HIPAA Modified in Tandem with Executive Action on Gun Control: Much Ado About Narrow Permissive Reporting RequirementsHealth Care and Life Sciences January 20, 2016
On January 6, 2016, the Office for Civil Rights (“OCR”) within the federal Department of Health and Human Services (“HHS”) issued a final rule to modify the Health Insurance Portability and Accountability Act of 1996 (“HIPAA”) Privacy Rule. This final rule allows certain covered entities to disclose to the National Instant Criminal Background Check System (“NICS”) that an individual is subject to a “mental health prohibitor.” Although publicized for being released in tandem with President Obama taking broad executive action on gun control, the HIPAA NICS Rule is actually quite limited in scope.
The Federal Bureau of Investigation (“FBI”) oversees the NICS, a national system used to conduct background checks on persons attempting to purchase a firearm. The NICS is used to identify persons who are prohibited from purchasing a firearm, whether by federal or state law, and once identified, to prevent such persons from purchasing a firearm.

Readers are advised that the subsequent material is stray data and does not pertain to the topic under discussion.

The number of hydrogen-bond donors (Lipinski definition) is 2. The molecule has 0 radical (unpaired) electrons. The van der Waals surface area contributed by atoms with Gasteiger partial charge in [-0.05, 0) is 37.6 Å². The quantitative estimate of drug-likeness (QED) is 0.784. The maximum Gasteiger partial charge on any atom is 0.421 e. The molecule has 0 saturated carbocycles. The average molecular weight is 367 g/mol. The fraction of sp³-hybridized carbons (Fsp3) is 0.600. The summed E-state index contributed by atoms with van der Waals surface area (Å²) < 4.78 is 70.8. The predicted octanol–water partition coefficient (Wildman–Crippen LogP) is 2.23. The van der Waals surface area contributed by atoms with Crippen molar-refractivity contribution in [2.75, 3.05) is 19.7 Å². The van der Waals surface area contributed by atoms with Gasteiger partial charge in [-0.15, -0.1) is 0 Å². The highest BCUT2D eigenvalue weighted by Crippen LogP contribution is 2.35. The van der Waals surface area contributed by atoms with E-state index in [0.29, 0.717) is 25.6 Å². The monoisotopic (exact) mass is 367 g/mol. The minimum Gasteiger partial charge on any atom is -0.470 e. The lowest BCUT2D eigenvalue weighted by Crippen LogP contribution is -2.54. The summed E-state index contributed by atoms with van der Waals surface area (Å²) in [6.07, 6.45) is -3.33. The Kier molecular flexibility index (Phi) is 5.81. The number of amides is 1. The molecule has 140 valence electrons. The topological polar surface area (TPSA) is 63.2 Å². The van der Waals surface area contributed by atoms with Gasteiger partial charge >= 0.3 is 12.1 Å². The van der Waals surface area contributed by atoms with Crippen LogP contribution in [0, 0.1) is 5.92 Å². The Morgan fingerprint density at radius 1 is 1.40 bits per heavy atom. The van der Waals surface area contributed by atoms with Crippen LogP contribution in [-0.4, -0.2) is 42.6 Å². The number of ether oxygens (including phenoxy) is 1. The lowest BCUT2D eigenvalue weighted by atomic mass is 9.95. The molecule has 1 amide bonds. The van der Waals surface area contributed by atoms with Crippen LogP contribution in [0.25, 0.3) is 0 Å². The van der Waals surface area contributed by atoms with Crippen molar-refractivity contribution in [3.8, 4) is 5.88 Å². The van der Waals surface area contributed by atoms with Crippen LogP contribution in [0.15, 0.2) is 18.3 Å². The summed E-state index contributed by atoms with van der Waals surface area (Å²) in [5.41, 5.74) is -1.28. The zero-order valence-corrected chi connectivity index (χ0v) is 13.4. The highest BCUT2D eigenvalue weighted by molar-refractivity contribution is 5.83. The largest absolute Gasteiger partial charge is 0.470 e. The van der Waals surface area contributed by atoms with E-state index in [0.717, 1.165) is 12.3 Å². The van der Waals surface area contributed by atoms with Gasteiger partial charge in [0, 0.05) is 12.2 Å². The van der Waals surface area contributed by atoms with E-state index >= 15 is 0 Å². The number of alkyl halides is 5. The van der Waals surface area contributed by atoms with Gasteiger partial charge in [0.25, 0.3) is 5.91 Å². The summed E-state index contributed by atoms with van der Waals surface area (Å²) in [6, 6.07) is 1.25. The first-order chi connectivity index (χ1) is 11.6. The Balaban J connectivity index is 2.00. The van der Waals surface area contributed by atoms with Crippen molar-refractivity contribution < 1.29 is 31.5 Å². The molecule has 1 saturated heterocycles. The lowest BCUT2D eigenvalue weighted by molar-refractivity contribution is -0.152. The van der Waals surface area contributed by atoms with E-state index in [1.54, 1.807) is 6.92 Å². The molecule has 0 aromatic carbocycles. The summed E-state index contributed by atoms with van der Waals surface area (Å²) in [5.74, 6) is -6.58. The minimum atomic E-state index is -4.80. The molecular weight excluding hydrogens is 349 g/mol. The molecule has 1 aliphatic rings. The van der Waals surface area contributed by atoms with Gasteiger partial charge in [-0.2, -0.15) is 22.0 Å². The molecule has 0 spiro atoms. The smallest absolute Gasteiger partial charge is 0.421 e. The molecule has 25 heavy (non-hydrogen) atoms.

A person subject to a “mental health prohibitor” is prohibited from purchasing a firearm under the Gun Control Act of 1968 and its implementing regulations (“GCA”). The GCA details a number of events that will subject a person to a “mental health prohibitor,” such as (1) an involuntary commitment to a mental institution; (2) being found incompetent to stand trial; (3) being found not guilty by reason of insanity; (4) being found by a “court, board, commission or other lawful authority” to be a danger to themselves or others; and (5) being found by a lawful authority, such as those stated immediately above, to “lack the mental capacity to contract or manage their own affairs.” Voluntarily seeking mental health treatment or being subject to psychiatric observation do not subject a person to a “mental health prohibitor.”